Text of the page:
Losing My Grip

 

LOSING-MY-GRIP

Do you still remember the first time we held hands? I do. I will never forget. We were walking alongside the river. I had seen you walking there on numerous occasions previously. I would pass you and see you ambling along, completely lost in your own world. I would lean against a nearby tree and watch you as you would stand on the riverbank and gaze out across the flowing river.

I would stare at the back of your head as I concentrated on working out what you would be thinking. Occasionally you would take out your ‘phone and take pictures of the river before standing once again in silent contemplation. You wore simple, sensible outdoors attire for these frequent walks. Your only concession to glamour was the scarlet scarf you wore about your neck. You were a creature of habit always taking this walk in early evening at the same time during the summer and then on the cusp of dusk through autumn and winter. You did it every day and each day you would spend some time staring out across the flowing water.

Once in a while you would make this walk with a friend and it was through her that I plotted to get to know you. You and your friend would both drive to the car park and then meet by the café on the edge of the car park and the path that wound along by the river’s edge. I noticed how you always arrived and left independent of one another. It was as if your friendship relied on being contained to this walk and nothing else. After seeing this ritual on many occasions I saw you drive away but your friend went to the café. This was my chance. Taking a replica of the scarf that you wore I entered the café and interrupted your friend as she stood in a short queue.

“Excuse me,” I smiled, ” I was walking along the path and your friend dropped her scarf, I have it here.”

“Oh thank you,” your friend replied and smiling took the scarf from my hand.

“Not a problem, did you enjoy your walk?” I asked pleasantly.

“Yes it is a lovely spot here isn’t it?”

“Absolutely and no matter what the weather or the season there is always something different to see,” I explained. She nodded and using my customary charm I found myself sat with the friend and enjoying a warm drink together. It was in the course of that discussion, a polite conversation on a chilly autumnal late afternoon that I learned your name. Once armed with this information and remembering the other shards of your life that your friend had mentioned in innocent reference I soon tracked you down on Facebook.

There I worked through your profile, admiring your photographs and finding more about you. I spent time checking through the films and books that you had liked. They were not many, only a half a dozen in each category and I noticed that Memoirs of a Geisha was one of your favourite books. I knew this book and also its author. As I worked through the pictures I saw the ones of the river where you often stood and I beneath each one you had posted the same quotation which you attributed to someone who I knew was the author of Memoirs of a Geisha.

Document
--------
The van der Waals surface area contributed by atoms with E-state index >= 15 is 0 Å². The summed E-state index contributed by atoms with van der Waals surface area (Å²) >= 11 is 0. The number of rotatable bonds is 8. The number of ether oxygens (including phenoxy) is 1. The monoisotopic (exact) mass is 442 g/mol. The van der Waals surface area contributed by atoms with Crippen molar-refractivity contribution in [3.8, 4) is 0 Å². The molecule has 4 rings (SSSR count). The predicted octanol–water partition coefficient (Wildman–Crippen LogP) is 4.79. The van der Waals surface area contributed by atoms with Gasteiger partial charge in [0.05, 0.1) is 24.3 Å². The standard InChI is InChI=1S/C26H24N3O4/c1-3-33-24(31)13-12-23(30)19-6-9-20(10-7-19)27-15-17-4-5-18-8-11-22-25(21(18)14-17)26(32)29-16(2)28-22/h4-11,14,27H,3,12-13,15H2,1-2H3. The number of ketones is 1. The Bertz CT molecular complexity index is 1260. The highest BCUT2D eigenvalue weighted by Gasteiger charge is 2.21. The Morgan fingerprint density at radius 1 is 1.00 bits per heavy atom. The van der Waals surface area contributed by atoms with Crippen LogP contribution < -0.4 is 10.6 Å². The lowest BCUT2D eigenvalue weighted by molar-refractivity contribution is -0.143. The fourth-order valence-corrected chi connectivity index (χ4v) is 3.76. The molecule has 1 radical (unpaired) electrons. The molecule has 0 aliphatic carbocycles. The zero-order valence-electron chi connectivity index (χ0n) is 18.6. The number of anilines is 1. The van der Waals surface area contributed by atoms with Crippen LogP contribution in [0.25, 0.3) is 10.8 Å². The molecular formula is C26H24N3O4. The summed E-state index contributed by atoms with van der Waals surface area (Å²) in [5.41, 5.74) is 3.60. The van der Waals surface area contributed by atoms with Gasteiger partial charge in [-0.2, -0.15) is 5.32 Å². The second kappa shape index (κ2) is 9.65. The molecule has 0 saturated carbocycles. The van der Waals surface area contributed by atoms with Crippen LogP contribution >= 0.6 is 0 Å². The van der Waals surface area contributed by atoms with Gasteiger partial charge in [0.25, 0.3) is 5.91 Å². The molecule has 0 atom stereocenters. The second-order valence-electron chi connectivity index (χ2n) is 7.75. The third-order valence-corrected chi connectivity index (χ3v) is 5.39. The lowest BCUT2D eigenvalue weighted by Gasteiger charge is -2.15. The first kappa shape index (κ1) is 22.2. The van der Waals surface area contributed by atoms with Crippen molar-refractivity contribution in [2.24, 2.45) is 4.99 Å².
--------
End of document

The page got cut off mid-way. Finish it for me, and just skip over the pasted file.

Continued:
A little later I saw you stood contemplating the river once again and this time I walked up besides you.

“Never give up for even rivers someday wash dams away,” I said. You turned and smiled at me.

“Arthur Golden,” you answered naturally recognising the quotation and referring to the author of one of your favourites books.

“Correct,” I smiled, “is that why you look out over this river every day, to give you hope?” I asked.

You looked at me as if evaluating whether you should admit me to your confidence. Your did not take long to decide.

“Absolutely. It gives me hope that by looking on something so natural and beautiful as this that it will wash certain things away.”

I knew from the way you had answered that there was more to tell but now was not the time. We talked a little while and then I left you to your contemplations. After that you always said hello and we stood and talked as little by little I was given entry into your world. From standing at that same point we moved on to walking along the river bank as we got to know one another. I took care to walk in step with you. I knew the places you liked to stop and enjoy the view, since I had watched you do so on many times before. Like other fragments of your life that I had learned, I had memorised this and used it to stand with you and comment in an appreciative fashion about the river, the trees and the way the light would strike the surface of the water.